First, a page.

A beautiful, captivating, deeply personal exploration of witchcraft and what it means to inhabit the world. Tarbuck takes us on a journey through the wheel of year, blending autobiographical experience with rigorous research in such a way that one cannot help but be captivated.
A real strength of this book is the narrative voice which, each chapter, entices the reader in with poetic, evocative images, inviting us to share Tarbuck‘s journey. From the very first line of the introduction, I was entranced; a gentle, quiet tale of an urban fox following the narrator home. It was a lovely tale, giving me that moment of insight into Tarbuck’s life and experience. It felt like the start a conversation: “This is who I am, and I how I came to follow this path. We all have our own stories and I would also love to hear yours.”
Each chapter, each month, is similar in that regard; we step into her life, joining her in her experiencing of that season and the thoughts and reflections it brings and, then, almost without realising, we are taken on a journey spanning centuries, leading us down all manner of fascinating, often unexpected, paths. She discusses the history of witchcraft and magic and of ecology and tradition, and all the while maintaining that deeply personal feel. Each chapter covers a different topic, rigorously researched and full of intrigue: even on topics I considered I knew well I found myself learning things I had never known before, and I ended each chapter eager to read the next. And always, she brings us back, ties up the ends and we find ourselves back with the narrator in the world she inhabits.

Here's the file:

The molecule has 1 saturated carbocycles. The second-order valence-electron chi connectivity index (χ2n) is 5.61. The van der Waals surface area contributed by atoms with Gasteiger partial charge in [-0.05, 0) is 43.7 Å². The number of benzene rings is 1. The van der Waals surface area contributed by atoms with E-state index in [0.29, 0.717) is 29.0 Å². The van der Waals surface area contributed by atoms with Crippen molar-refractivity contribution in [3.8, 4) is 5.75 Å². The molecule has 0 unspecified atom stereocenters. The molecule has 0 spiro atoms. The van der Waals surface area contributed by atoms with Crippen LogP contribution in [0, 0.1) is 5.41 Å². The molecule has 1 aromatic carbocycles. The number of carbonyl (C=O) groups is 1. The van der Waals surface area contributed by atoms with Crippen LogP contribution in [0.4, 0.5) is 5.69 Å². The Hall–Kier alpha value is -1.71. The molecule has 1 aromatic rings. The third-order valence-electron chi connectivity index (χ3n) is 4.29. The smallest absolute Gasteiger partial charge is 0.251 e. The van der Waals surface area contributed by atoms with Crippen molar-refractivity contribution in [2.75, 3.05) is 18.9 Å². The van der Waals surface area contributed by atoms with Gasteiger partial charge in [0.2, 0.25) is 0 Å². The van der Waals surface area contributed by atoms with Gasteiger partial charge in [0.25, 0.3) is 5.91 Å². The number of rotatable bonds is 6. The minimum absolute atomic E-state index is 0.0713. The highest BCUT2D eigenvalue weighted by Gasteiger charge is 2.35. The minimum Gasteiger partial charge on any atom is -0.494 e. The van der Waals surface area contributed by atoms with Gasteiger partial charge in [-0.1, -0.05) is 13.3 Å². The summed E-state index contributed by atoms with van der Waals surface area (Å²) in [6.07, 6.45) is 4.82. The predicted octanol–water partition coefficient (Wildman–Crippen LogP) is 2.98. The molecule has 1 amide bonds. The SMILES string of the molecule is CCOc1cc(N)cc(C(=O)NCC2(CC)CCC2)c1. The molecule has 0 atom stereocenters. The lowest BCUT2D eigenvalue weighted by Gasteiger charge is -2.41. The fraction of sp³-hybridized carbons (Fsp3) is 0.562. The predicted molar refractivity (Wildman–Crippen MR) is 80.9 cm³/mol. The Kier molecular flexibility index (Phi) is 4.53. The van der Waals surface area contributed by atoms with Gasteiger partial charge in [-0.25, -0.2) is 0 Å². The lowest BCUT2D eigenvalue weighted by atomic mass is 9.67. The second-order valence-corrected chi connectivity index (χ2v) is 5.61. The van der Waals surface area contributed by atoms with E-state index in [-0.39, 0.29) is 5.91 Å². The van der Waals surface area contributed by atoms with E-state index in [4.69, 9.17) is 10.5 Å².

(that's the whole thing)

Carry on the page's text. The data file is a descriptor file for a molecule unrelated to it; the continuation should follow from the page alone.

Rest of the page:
This book is deeply reflective. Always we find Tarbuck taking the topic and scrutinising it in detail, questioning the assumptions of those who’ve come before her and drawing her own conclusions. There is a strong morality contained in the narrative; not one that necessarily condemns, but one that always asks the reader to consider the implications of a practice or a tradition, and promotes a philosophy of inclusivity and acceptance. In witchcraft, where there have historically been all manner of authoritative voices proclaiming how things should be done, this is refreshing and highly welcome.
This acceptance is no accident or token gesture, but seems in fact to be core to the beliefs and philosophies Tarbuck takes pains to describe. She invites the reader to join her, to be included as part of her journey, and her journey is one of discovering how much a part of the world she is. Importantly, the “World” of a Spell in the Wild is not some remote region, inaccessible to all but the privileged few, and neither is it contained in some long past region of nostalgic time, but is here and now, wherever and whenever that is. Tarbuck invites the reader to discover that the wild exists everywhere and in everyone, be it in a remote island far from civilisation or in the depths of an urban jungle. This is the heart of the book: the idea that we can all reconnect with the wild and weave our magics regardless of who we are or where, and the path of the witch is precisely that art of discovering anew the world that is in everything. As Tarbuck herself acknowledges, this is something that can be achieved perhaps without even a belief in what might be termed the supernatural – instead, we are simply asked to open our eyes to very real, natural world before us and work in all the ways we can towards making it thrive.
This is a book for anyone with in an interest not just in witchcraft and occult, but in reconnecting with nature in our increasingly urban lives. It makes the reader look again at the world immediately around then and rediscover it anew.
Definitely recommended, A Spell in the Wild can be bought from all good book stores, Amazon, and is also available as as an e-book and as delightful audiobook read by the author.